Arakan

The land that is known as Arakan by the foreigners is called Rakhaing-pray by its own people, Rakhaing-thar (Arakanese) who were titled this name in honour of preservation on their national heritage and ethics or morality.

‘I don’t see openness in the government yet’

Posted by Arakan Indobhasa Friday, August 19, 2011

(Interview) - An adviser to the US Senate Foreign Relations Committee chairman John Kerry, Atman Trivedi, met National League for Democracy General-Secretary Aung San Suu Kyi on Wednesday in Rangoon. He also met with representatives of the Friends of Democracy group including the All Mon Region Democracy Party, Phalon Sawaw, Rakhine Nationality Development Party (RNDP), Democracy and Peace Party, Democratic Party, Chin National Party, National Democratic Front, UDP and the National Unity Party. The Shan Nationality Development Party did not attend the meeting. Mizzima reporter Ko Wild interviewed RNDP General-Secretary Oo Oo Hla Saw on topics discussed at the meeting.
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Q: What were the major topics of the meeting and what did you say to the US representative?

A: He asked us for our opinions on the current political situation, and we told him there was not much significant and had been no change yet. It was routine. Even in meeting with EU officials, we had frank and clear discussions. But this meeting was just routine.

Q: Did the discussion include US sanctions?

A: No, the sanction issue was not included.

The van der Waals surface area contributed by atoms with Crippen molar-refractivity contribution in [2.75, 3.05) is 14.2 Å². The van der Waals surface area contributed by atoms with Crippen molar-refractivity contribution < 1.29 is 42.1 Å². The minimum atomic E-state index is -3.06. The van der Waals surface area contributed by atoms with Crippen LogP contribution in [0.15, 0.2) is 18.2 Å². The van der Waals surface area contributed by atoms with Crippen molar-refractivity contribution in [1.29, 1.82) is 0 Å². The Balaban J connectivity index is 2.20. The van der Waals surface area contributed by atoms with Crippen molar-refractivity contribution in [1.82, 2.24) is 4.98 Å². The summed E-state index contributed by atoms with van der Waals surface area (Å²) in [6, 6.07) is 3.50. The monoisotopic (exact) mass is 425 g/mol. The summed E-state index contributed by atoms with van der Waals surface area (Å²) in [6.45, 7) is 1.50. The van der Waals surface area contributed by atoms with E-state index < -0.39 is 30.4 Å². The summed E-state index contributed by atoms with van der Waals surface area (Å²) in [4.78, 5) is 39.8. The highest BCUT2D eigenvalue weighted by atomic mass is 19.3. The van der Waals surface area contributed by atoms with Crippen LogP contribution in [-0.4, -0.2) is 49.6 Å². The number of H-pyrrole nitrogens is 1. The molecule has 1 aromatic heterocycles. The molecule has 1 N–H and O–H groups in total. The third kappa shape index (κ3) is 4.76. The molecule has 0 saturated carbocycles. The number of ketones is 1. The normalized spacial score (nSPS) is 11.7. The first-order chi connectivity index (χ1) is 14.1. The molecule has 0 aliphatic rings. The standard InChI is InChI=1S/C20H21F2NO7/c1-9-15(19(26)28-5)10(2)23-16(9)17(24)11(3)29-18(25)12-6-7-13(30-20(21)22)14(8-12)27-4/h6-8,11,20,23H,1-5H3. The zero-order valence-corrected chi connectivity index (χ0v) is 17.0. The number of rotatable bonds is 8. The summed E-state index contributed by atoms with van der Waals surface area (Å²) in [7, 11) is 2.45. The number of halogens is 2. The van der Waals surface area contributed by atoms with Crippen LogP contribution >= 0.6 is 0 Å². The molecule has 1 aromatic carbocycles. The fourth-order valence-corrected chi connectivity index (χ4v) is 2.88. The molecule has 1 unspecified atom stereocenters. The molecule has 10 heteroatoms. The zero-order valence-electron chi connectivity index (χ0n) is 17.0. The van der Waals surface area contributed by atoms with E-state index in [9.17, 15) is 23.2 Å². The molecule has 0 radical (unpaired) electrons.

Q: So what issues were discussed and was the meeting significant?

A: Nothing much was discussed. The nine political parties from our Friends of Democracy group outlined what we’ve done and said, and our efforts to stop the civil war, calling for a general amnesty and releasing all political prisoners, lifting sanctions, etc. We prepared a paper on these issues. Myo Nyunt of the Democracy and Peace Party presented a paper on behalf of us. The US representative asked for our opinions on the current political situation in Burma.

Because we are an ethnic political party, he asked about ethnic issues. I told him we didn’t have good relations with the government and were not treated fairly. I asked him if he thought we were pro-junta political parties because of our accepting the 2008 Constitution? Did you think of us as democratic parties? I said we had specific issues and problems in forming our parties. Our ethnic groups are the most oppressed groups in the country and the most underdeveloped groups. We formed these ethnic political parties to maintain our ethnic identity. We established  [political] platforms to raise our issues. We raise our voice firmly among our people and in the international arena. I told him that if he didn’t see us as democratic parties, he would be totally wrong.

He said our parties were viewed as democratic and that’s why he came to meet with us. I told him the US government didn’t show any sympathy for us, even morally, and that we didn’t see any constructive US policy directed towards us. I told him as an example, we asked for assistance from the US embassy and US officials to publish a small booklet, “Democratic Journal,” but they were reluctant to give us assistance. We had to try hard to get a little help. Then he asked what more assistance we needed from them. Capacity building or anything else, he said.

We also had a discussion on current politics in Burma. Most of us have the same opinions as Aung San Suu Kyi. We are the same. I told him the current situation was not too good. But at the same time, we see some constructive signs. They have met Suu Kyi. We welcome that, and we’re happy to see such meetings. Generally speaking, our views are neither optimistic nor pessimistic. We have a little hope.

Q: What were the serious issues you pointed out?